Pros and cons of both fiber cement siding and vinyl siding
Protecting our home starts with what we cover the outside with. Our roof, siding, and windows keep us and everything contained within our home safe and secure. Because our home and family is important to us, deciding on the type of siding to use to wrap it up in is paramount–whether that be fiber cement or vinyl siding.
Vinyl is the most popular siding choice in America
The most popular siding choice in the U.S. is vinyl. It’s relatively inexpensive, durable, and comes in an abundant array of colors and styles. It is made of polyvinyl chloride plastic resin that is heated and extruded into sheets, so it can last for generations.
Fiber cement give vinyl competition
There is another popular choice as well: fiber cement siding. Fiber cement, also known as Hardie-board, is gaining ground among homeowners. It is composed of cement, cellulose fibers, and sand. It’s nailed directly to your home and is more expensive than vinyl, but it also looks very similar to wood in texture and graining.
There are pros and cons to each, so making an informed decision is important in making sure you get the best siding material for your home.
Below, I will compare and break down the benefits and weaknesses of fiber cement and vinyl siding.
Vinyl Siding gets the energy-efficient win. Vinyl can save you money on your heating and cooling bills because it often comes with a layer of insulation. This layer of rigid-foam insulation not only increases the R-value, but it also adds another layer of protection against rain from damaging your home.
Fiber Cement Siding gets the check mark in the green category because no fossil fuels are used in its production. But insulation must be added as fiber cement on its own has almost no R-value.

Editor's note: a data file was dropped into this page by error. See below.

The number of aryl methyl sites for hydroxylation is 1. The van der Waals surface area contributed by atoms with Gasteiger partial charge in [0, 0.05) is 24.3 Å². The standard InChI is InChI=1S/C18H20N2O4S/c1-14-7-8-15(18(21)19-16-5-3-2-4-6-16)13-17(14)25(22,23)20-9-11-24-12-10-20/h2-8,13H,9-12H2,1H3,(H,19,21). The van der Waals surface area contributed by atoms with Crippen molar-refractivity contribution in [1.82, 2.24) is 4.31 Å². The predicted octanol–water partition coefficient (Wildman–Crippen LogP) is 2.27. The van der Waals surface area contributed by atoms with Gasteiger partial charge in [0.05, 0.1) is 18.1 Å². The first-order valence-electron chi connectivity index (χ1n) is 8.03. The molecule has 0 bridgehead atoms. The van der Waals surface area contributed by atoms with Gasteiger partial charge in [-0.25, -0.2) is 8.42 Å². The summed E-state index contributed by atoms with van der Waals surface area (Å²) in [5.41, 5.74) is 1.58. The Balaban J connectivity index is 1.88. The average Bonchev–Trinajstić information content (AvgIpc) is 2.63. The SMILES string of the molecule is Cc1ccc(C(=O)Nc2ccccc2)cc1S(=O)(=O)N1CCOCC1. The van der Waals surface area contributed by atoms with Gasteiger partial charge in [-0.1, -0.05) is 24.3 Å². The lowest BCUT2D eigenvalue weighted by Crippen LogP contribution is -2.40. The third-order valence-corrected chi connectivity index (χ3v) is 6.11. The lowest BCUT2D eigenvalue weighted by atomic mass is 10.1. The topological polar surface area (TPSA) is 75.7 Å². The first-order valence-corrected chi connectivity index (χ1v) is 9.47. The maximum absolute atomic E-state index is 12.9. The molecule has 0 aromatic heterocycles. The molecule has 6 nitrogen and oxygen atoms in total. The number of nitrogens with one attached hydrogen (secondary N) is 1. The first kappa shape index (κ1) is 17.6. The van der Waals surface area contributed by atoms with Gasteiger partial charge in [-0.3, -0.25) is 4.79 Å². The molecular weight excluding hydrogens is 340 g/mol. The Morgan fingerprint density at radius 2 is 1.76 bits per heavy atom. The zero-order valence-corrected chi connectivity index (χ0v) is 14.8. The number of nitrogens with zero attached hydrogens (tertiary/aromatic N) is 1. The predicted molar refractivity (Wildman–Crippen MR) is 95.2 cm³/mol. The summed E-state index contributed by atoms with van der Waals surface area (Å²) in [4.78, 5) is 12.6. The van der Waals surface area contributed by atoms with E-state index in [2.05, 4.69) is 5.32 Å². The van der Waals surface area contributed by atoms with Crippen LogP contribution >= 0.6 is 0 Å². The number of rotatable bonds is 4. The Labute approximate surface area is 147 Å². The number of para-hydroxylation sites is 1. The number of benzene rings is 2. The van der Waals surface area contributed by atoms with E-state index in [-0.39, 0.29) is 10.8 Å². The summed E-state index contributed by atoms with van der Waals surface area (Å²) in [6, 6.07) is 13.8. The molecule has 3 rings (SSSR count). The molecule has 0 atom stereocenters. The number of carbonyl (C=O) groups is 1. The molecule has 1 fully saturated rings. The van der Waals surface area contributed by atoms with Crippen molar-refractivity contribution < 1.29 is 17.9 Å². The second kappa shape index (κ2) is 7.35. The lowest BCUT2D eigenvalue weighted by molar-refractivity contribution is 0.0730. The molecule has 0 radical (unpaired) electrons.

Both are very durable. But, fiber cement will absorb moisture, which can lead to many of the same issues wood siding has. Of course, all siding should be installed correctly to prevent problems, but it’s especially true if gaps or holes are left in fiber cement siding.
Vinyl siding, for all intents and purposes, is maintenance free. It doesn’t fade, warp, dent, need to be repainted, or scratch. Vinyl usually comes with a 40-year warranty, but some manufacturers offer a transferable lifetime warranty. At most, maybe you’ll need to give the vinyl siding a good power washing every now and then, depending on how grungy your home’s exterior gets.
Fiber cement needs to be painted every 10 years are so. It also needs to be recaulked and is prone to cracking. But, some people see the fact you can paint and repaint as a plus, allowing you to change the look of your home. But, those costs do add up over the years of the fiber cement’s lifetime.
Cost of siding installation:
Vinyl siding is probably the best-valued siding on the market. It’s durable, looks great, come in every color, and can mimic clapboard and other styles. You can expect to pay about $350 to $750 a square.
Fiber cement will run you more, costing $600 to $1,150 a square. It does look much more like wood siding, so for those very particular homeowners who notice all details and think anything but wood is subpar, this is a good fire-safe, eco-friendly alternative.
Key benefits of vinyl siding
It really is a great value at its price point. It comes in nearly unlimited colors, never needs any maintenance other than some washing up every few years. It mimics the look of wood more than ever, even if it’s not quite perfect. It is nearly indestructible and good in any weather, no matter how cold or hot the temperatures get.
Key benefits of fiber cement siding
It looks almost indistinguishable from wood, which is excellent if you live in a historic area and are trying to preserve the authentic look of the neighborhood, especially if there are city code related to building aesthetics. Fiber cement is also as fire resistant as you get, so if you live in an area prone to forest fires or your home is very close to the surrounding homes.
Which siding should you choose for your home?
Well, both will keep your home sealed up and safe from the elements. It really depends on what your needs, budget, and personal tastes are. The one thing that is more important than the siding material you choose is the contractor who installs it. Trying to save money by cutting corners on the quality of the labor will only cost you more money over time. The siding will fail prematurely from improper installation, and it will inevitably cause damage to your home’s structure, costing you even more money to repair the damages.